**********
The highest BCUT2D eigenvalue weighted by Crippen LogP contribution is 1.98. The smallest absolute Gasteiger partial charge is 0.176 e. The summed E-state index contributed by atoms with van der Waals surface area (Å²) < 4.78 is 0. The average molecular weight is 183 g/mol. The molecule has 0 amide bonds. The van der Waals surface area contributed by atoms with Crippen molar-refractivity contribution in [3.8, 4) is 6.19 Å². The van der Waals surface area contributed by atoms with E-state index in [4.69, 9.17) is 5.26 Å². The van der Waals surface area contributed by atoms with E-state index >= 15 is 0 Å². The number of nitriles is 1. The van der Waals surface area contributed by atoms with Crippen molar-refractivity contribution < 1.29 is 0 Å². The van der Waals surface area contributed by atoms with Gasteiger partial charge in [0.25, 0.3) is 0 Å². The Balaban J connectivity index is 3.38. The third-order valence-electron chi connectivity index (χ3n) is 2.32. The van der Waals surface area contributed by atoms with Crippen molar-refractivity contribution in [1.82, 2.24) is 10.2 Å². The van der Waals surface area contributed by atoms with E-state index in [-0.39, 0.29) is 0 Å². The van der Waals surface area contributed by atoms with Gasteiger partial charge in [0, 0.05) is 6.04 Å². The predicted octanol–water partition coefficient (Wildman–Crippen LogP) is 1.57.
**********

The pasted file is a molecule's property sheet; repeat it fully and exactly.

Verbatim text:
The highest BCUT2D eigenvalue weighted by Crippen LogP contribution is 1.98. The smallest absolute Gasteiger partial charge is 0.176 e. The summed E-state index contributed by atoms with van der Waals surface area (Å²) < 4.78 is 0. The average molecular weight is 183 g/mol. The molecule has 0 amide bonds. The van der Waals surface area contributed by atoms with Crippen molar-refractivity contribution in [3.8, 4) is 6.19 Å². The van der Waals surface area contributed by atoms with E-state index in [4.69, 9.17) is 5.26 Å². The van der Waals surface area contributed by atoms with E-state index >= 15 is 0 Å². The number of nitriles is 1. The van der Waals surface area contributed by atoms with Crippen molar-refractivity contribution < 1.29 is 0 Å². The van der Waals surface area contributed by atoms with Gasteiger partial charge in [0.25, 0.3) is 0 Å². The Balaban J connectivity index is 3.38. The third-order valence-electron chi connectivity index (χ3n) is 2.32. The van der Waals surface area contributed by atoms with Crippen molar-refractivity contribution in [1.82, 2.24) is 10.2 Å². The van der Waals surface area contributed by atoms with E-state index in [-0.39, 0.29) is 0 Å². The van der Waals surface area contributed by atoms with Gasteiger partial charge in [0, 0.05) is 6.04 Å². The predicted octanol–water partition coefficient (Wildman–Crippen LogP) is 1.57.